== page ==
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2017 was an incredible year for horror. Reading that sentence, your mind probably immediately leaped to It, Annabelle: Creation, Split, and others. But when it comes to being truly horrific, demonic clowns, possessed dolls, and schizophrenic monsters had nothing on The Handmaid’s Tale.
Based on Margaret Atwood’s groundbreaking 1985 novel of the same name, the eight-time Emmy Award-winning series is billed not as a horror but as a dystopian drama. While watching it, you’ll soon realize just how wrong that description is. When it comes to the aforementioned ghastly ghouls and murderous monsters of cinema, it doesn’t matter how much they have you experiencing brief myocardial infarctions with their needle-drop jump scares, as there’s always the comforting realization that when you walk out of the cinema or switch off the TV that you’ll leave all that creepiness behind you as you know they’re not real and they never ever will be. True horror though, the stomach-knotting stuff that The Handmaid’s Tale traffics in so superbly, is a different story.
Over the course of 10 immaculately produced episodes we get to know Offred (Elizabeth Moss), once a vibrant young lady named June Osborne with a loving husband and young daughter, now condemned to a life of servitude and systemic rape. Set in a near future USA now renamed as Gilead, Offred’s world is one in which the outright collapse of human fertility paved the way for radical Christian fundamentalists to seize power in their country through subterfuge and violence, enforcing extreme laws – based on their twisted interpretation of the Bible – through terror and bloodshed. Under this new class-based (complete with convenient colour-coded daily uniforms) Christian theonomic rule, homosexuality, adultery and many other new crimes are punishable by swift public execution while women are marginalized into not being able to hold jobs, own property, handle money or even read.
Of this subjugated female population, the scant few who against all odds are still fertile are forced to become Handmaidens to the new elite ruling class of wealthy and powerful Commanders and their wives. Watched like prisoners, the Handmaidens’ sole function in life is to bear children for these leaders, conceived during the “Ceremony”, a regularly staged event involving both the man and woman who want the child, but which divorced off of all its ceremonial smoke and mirrors is nothing short of ritualized rape. This is the life of Offred and the rest of her Handmaidens. A harrowing, soul-destroying life which seems devoid of any hope of recourse. That is until Offred learns through her Handmaiden shopping partner Ofglen (Alexis Bledel) of possible help or maybe even a means to escape Gilead to the refugee-welcoming embrace of Canada.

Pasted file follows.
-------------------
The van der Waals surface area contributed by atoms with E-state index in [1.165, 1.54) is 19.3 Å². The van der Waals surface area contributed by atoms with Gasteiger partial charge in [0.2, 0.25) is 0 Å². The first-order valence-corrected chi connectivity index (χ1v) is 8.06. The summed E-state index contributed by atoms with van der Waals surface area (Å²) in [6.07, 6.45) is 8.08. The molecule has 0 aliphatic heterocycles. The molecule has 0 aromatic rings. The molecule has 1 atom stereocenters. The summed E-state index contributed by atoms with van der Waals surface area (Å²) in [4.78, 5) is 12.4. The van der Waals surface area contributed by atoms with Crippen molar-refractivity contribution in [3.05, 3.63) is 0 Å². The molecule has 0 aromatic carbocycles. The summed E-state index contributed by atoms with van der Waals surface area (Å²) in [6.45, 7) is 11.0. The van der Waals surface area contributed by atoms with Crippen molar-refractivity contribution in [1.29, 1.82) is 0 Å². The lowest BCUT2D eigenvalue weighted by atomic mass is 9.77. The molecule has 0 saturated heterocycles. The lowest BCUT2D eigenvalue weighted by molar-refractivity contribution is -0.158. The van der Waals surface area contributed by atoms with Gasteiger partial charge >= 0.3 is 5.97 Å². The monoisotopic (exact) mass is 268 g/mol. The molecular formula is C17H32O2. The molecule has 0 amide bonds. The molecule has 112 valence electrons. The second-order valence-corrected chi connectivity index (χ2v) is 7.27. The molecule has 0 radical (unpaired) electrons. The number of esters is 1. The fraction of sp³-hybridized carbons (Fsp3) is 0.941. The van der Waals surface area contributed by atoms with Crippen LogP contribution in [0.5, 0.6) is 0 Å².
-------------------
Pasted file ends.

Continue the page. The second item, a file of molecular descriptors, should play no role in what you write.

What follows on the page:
You would be forgiven if a hollow feeling just creeped into your stomach while reading that as you recognized some alarming familiarities. We live in a world in which average sperm count and fertility in Western men has plummeted in recent times, where public executions are still carried out in countries like Iran, Saudi Arabia, North Korea and Somalia. Ours is a world where the President of the United States of America wants to ban transgender people from proudly serving in the armed forces, where the same country has seen a gross normalization of public hatred of others encouraged by their brazen leaders and where women around the globe face daily brutalities in their home and workplace on top of being disenfranchised and undervalued. The Handmaid’s Tale is not so much fictional allegory as it is a very real possibility – and that, that is true horror.